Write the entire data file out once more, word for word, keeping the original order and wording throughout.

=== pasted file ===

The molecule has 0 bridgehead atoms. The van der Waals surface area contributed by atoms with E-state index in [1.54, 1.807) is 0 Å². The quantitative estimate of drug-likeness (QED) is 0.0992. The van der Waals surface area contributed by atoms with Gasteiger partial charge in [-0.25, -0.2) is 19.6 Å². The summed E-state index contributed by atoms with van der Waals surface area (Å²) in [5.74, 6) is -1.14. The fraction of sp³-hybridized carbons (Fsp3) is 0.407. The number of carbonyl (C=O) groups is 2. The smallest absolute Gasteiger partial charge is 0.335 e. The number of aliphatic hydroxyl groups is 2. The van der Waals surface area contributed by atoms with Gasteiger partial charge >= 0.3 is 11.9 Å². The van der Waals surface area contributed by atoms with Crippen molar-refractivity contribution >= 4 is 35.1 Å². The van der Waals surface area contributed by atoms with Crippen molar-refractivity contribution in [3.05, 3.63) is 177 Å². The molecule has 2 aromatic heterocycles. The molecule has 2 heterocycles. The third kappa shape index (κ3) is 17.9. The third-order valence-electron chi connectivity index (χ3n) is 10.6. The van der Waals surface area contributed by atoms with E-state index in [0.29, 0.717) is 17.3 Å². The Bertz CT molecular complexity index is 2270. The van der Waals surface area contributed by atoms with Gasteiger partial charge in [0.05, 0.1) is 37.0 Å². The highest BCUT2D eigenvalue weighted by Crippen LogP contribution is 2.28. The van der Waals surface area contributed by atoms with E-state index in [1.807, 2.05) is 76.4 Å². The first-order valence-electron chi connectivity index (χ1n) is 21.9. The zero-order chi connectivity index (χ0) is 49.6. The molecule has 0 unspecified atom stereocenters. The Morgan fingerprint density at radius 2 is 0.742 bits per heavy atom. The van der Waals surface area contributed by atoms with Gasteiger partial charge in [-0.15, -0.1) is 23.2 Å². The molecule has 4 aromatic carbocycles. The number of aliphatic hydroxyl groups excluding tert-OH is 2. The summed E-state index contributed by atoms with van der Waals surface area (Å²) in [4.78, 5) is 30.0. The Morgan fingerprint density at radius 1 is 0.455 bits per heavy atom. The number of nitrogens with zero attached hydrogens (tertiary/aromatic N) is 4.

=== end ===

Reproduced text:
The molecule has 0 bridgehead atoms. The van der Waals surface area contributed by atoms with E-state index in [1.54, 1.807) is 0 Å². The quantitative estimate of drug-likeness (QED) is 0.0992. The van der Waals surface area contributed by atoms with Gasteiger partial charge in [-0.25, -0.2) is 19.6 Å². The summed E-state index contributed by atoms with van der Waals surface area (Å²) in [5.74, 6) is -1.14. The fraction of sp³-hybridized carbons (Fsp3) is 0.407. The number of carbonyl (C=O) groups is 2. The smallest absolute Gasteiger partial charge is 0.335 e. The number of aliphatic hydroxyl groups is 2. The van der Waals surface area contributed by atoms with Gasteiger partial charge >= 0.3 is 11.9 Å². The van der Waals surface area contributed by atoms with Crippen molar-refractivity contribution >= 4 is 35.1 Å². The van der Waals surface area contributed by atoms with Crippen molar-refractivity contribution in [3.05, 3.63) is 177 Å². The molecule has 2 aromatic heterocycles. The molecule has 2 heterocycles. The third kappa shape index (κ3) is 17.9. The third-order valence-electron chi connectivity index (χ3n) is 10.6. The van der Waals surface area contributed by atoms with E-state index in [0.29, 0.717) is 17.3 Å². The Bertz CT molecular complexity index is 2270. The van der Waals surface area contributed by atoms with Gasteiger partial charge in [0.05, 0.1) is 37.0 Å². The highest BCUT2D eigenvalue weighted by Crippen LogP contribution is 2.28. The van der Waals surface area contributed by atoms with E-state index in [1.807, 2.05) is 76.4 Å². The first-order valence-electron chi connectivity index (χ1n) is 21.9. The zero-order chi connectivity index (χ0) is 49.6. The molecule has 0 unspecified atom stereocenters. The Morgan fingerprint density at radius 2 is 0.742 bits per heavy atom. The van der Waals surface area contributed by atoms with Gasteiger partial charge in [-0.15, -0.1) is 23.2 Å². The molecule has 4 aromatic carbocycles. The number of aliphatic hydroxyl groups excluding tert-OH is 2. The summed E-state index contributed by atoms with van der Waals surface area (Å²) in [4.78, 5) is 30.0. The Morgan fingerprint density at radius 1 is 0.455 bits per heavy atom. The number of nitrogens with zero attached hydrogens (tertiary/aromatic N) is 4.